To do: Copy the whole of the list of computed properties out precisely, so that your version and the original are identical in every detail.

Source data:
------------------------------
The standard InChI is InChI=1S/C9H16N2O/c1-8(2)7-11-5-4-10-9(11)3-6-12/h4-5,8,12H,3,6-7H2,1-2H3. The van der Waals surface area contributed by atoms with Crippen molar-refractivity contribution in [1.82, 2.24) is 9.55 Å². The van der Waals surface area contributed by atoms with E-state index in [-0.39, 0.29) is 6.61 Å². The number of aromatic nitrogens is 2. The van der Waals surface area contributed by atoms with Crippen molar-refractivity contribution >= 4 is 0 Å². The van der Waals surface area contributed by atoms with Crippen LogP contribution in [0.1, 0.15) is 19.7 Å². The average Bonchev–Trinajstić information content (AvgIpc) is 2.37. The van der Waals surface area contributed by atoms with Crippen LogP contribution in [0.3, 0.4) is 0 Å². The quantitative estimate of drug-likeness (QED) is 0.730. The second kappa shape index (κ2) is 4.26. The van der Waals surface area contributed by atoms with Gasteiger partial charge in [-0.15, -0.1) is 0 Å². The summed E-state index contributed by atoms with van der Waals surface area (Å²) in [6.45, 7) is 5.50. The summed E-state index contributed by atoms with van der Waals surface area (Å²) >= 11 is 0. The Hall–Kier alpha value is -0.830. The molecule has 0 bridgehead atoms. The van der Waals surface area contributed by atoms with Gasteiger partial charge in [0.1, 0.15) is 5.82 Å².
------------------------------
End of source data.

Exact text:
The standard InChI is InChI=1S/C9H16N2O/c1-8(2)7-11-5-4-10-9(11)3-6-12/h4-5,8,12H,3,6-7H2,1-2H3. The van der Waals surface area contributed by atoms with Crippen molar-refractivity contribution in [1.82, 2.24) is 9.55 Å². The van der Waals surface area contributed by atoms with E-state index in [-0.39, 0.29) is 6.61 Å². The number of aromatic nitrogens is 2. The van der Waals surface area contributed by atoms with Crippen molar-refractivity contribution >= 4 is 0 Å². The van der Waals surface area contributed by atoms with Crippen LogP contribution in [0.1, 0.15) is 19.7 Å². The average Bonchev–Trinajstić information content (AvgIpc) is 2.37. The van der Waals surface area contributed by atoms with Crippen LogP contribution in [0.3, 0.4) is 0 Å². The quantitative estimate of drug-likeness (QED) is 0.730. The second kappa shape index (κ2) is 4.26. The van der Waals surface area contributed by atoms with Gasteiger partial charge in [-0.15, -0.1) is 0 Å². The summed E-state index contributed by atoms with van der Waals surface area (Å²) in [6.45, 7) is 5.50. The summed E-state index contributed by atoms with van der Waals surface area (Å²) >= 11 is 0. The Hall–Kier alpha value is -0.830. The molecule has 0 bridgehead atoms. The van der Waals surface area contributed by atoms with Gasteiger partial charge in [0.1, 0.15) is 5.82 Å².